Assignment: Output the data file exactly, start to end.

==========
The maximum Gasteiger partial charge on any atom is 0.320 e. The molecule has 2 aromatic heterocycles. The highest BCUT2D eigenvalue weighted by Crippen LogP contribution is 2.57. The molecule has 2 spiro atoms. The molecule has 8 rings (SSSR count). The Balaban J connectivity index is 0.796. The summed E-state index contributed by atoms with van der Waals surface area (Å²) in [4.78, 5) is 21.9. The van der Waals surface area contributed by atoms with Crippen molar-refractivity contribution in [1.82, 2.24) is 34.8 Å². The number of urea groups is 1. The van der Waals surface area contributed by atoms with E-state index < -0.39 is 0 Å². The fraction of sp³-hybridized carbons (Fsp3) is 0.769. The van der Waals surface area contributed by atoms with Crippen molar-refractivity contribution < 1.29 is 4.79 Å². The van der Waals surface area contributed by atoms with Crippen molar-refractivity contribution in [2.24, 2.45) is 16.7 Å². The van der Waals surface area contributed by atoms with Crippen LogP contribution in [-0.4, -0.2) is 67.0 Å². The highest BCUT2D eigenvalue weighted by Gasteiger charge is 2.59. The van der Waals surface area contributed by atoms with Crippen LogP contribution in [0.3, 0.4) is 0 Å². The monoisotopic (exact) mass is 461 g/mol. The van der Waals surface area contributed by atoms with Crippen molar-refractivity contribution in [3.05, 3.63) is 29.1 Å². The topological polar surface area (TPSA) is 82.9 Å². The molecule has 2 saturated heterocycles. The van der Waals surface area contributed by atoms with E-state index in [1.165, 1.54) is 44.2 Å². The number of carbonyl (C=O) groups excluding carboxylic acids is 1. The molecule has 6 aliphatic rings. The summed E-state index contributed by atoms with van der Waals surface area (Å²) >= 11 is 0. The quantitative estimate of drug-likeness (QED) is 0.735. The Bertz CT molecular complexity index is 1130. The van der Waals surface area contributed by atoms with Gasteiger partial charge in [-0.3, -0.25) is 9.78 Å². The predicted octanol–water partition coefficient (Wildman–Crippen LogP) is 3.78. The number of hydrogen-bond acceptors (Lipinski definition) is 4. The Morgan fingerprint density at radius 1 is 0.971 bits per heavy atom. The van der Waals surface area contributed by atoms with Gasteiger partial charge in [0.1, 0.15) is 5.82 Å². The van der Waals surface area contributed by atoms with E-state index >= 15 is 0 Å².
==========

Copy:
The maximum Gasteiger partial charge on any atom is 0.320 e. The molecule has 2 aromatic heterocycles. The highest BCUT2D eigenvalue weighted by Crippen LogP contribution is 2.57. The molecule has 2 spiro atoms. The molecule has 8 rings (SSSR count). The Balaban J connectivity index is 0.796. The summed E-state index contributed by atoms with van der Waals surface area (Å²) in [4.78, 5) is 21.9. The van der Waals surface area contributed by atoms with Crippen molar-refractivity contribution in [1.82, 2.24) is 34.8 Å². The number of urea groups is 1. The van der Waals surface area contributed by atoms with E-state index < -0.39 is 0 Å². The fraction of sp³-hybridized carbons (Fsp3) is 0.769. The van der Waals surface area contributed by atoms with Crippen molar-refractivity contribution < 1.29 is 4.79 Å². The van der Waals surface area contributed by atoms with Crippen molar-refractivity contribution in [2.24, 2.45) is 16.7 Å². The van der Waals surface area contributed by atoms with Crippen LogP contribution in [-0.4, -0.2) is 67.0 Å². The highest BCUT2D eigenvalue weighted by Gasteiger charge is 2.59. The van der Waals surface area contributed by atoms with Crippen LogP contribution in [0.3, 0.4) is 0 Å². The monoisotopic (exact) mass is 461 g/mol. The van der Waals surface area contributed by atoms with Crippen molar-refractivity contribution in [3.05, 3.63) is 29.1 Å². The topological polar surface area (TPSA) is 82.9 Å². The molecule has 2 saturated heterocycles. The van der Waals surface area contributed by atoms with E-state index in [1.165, 1.54) is 44.2 Å². The number of carbonyl (C=O) groups excluding carboxylic acids is 1. The molecule has 6 aliphatic rings. The summed E-state index contributed by atoms with van der Waals surface area (Å²) >= 11 is 0. The quantitative estimate of drug-likeness (QED) is 0.735. The Bertz CT molecular complexity index is 1130. The van der Waals surface area contributed by atoms with Gasteiger partial charge in [-0.3, -0.25) is 9.78 Å². The predicted octanol–water partition coefficient (Wildman–Crippen LogP) is 3.78. The number of hydrogen-bond acceptors (Lipinski definition) is 4. The Morgan fingerprint density at radius 1 is 0.971 bits per heavy atom. The van der Waals surface area contributed by atoms with Gasteiger partial charge in [0.1, 0.15) is 5.82 Å². The van der Waals surface area contributed by atoms with E-state index >= 15 is 0 Å².